The last working day of 2019 saw another judicial review of an adjudication determination (Yousseff v Maiden [2019] NZHC 3471), this time focused on conflict of interest and apparent bias. Despite judicial review being generally discouraged and relatively rare, there has been something of a run lately, and in this case the adjudicator’s determination was quashed.

The Jamessef Trust (the Principal and applicant) contracted Bespoke Design and Build Ltd (the Builder and respondent) to construct a house in Mangawhai. In 2018 the Builder suspended work for alleged non-payment. This resulted in the Principal cancelling on the basis of a fundamental breach by the Builder, who responded rejecting this and cancelling the contract itself.

So, with daggers drawn, the parties brought Construction Contract Act (CCA) adjudications against one another for amounts said to arise from the building contract cancellation.

The same adjudicator was nominated and accepted for both adjudication proceedings, which were consolidated and heard together. The adjudicator concluded that the Principal’s cancellation was unlawful meaning the Builder’s cancellation prevailed, and, after netting off amounts due each way, the Principal was to pay the Builder $125,685 (including lost profit and GST).

Rather than have the dispute heard afresh, the Principal instead sought judicial review of the determination. Despite raising multiple arguments, their main contentions were that the adjudicator had failed to disclose a conflict of interest and had apparent bias.

The CCA requires an adjudicator to disclose “any conflict of interest” (sections 35 and 41). In this case the adjudicator had been/was engaged as an expert witness in separate proceedings of another client of the Builder’s law firm. The Court concluded that this relationship with the firm was sufficient to create a conflict of interest, particularly as the adjudicator had been engaged on that firm’s recommendation, meaning his appointment and fees on those matters had derived from his relationship with them. The relationship also implicitly presented potential future work opportunities.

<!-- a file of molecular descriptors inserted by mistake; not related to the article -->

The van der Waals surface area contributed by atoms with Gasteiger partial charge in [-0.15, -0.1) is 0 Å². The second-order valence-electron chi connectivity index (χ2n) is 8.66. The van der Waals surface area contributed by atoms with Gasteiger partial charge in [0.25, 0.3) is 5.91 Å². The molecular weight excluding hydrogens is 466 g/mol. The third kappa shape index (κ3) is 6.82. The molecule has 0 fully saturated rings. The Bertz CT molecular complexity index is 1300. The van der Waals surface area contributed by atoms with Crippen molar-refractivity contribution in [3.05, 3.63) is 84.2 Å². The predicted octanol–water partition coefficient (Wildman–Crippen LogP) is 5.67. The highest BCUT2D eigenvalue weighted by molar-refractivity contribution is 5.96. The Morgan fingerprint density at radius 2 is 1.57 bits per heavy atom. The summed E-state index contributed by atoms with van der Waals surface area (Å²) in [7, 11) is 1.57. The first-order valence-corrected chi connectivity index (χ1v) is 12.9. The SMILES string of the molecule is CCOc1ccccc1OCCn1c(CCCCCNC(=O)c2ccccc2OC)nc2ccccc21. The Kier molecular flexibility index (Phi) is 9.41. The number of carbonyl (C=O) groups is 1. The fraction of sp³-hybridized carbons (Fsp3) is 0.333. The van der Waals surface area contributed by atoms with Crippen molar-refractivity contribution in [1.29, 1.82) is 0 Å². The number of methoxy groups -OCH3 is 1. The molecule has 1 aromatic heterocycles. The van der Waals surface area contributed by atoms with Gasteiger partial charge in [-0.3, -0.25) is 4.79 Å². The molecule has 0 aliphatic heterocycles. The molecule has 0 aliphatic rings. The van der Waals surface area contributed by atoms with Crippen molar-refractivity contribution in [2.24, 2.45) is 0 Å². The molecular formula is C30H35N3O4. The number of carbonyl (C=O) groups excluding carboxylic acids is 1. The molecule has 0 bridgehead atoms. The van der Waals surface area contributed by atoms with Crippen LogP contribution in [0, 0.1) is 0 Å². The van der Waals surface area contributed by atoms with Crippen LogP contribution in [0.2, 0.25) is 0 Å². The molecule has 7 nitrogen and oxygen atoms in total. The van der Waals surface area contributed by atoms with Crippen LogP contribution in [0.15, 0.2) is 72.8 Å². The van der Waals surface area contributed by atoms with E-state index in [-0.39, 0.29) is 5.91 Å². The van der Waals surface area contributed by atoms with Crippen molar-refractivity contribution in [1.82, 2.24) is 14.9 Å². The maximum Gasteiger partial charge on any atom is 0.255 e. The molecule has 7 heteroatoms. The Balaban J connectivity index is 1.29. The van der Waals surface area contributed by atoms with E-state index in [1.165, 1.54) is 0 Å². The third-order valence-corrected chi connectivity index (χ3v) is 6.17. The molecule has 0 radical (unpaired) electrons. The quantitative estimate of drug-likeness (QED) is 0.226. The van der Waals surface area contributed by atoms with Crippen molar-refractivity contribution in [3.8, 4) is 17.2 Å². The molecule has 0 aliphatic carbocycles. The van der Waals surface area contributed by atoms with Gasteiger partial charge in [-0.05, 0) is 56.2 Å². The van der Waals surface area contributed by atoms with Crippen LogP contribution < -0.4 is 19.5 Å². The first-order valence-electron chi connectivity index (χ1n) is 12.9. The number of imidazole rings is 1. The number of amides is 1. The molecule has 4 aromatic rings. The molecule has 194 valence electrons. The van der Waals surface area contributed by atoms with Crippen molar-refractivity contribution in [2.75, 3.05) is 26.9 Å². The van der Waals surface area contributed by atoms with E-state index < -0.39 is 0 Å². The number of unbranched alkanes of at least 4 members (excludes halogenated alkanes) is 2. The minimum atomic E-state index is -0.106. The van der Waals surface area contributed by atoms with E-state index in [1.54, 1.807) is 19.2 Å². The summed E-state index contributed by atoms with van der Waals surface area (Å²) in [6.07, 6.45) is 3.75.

For similar reasons, the Court also concluded that the adjudicator was disqualified for apparent bias (albeit there was no evidence of actual bias). In reaching this conclusion, the Court noted that a “fair minded observer might reasonably apprehend that [given his professional relationship with the law firm, the adjudicator] might not bring an impartial mind” to the dispute.

Relationships between law firms and industry experts are commonplace. In close-knit New Zealand, Youssef might come as a surprise to some. It essentially confirms that adjudicators are unable to accept CCA appointments where they are working with one of the parties’ legal advisors in parallel (or near parallel) on other matters. It also highlights that adjudicators must be alive generally to any commercial relationship they may have with a party’s advisors, possibly even ones that are not presently active. As always, judging this will be a matter of fact and degree in each case.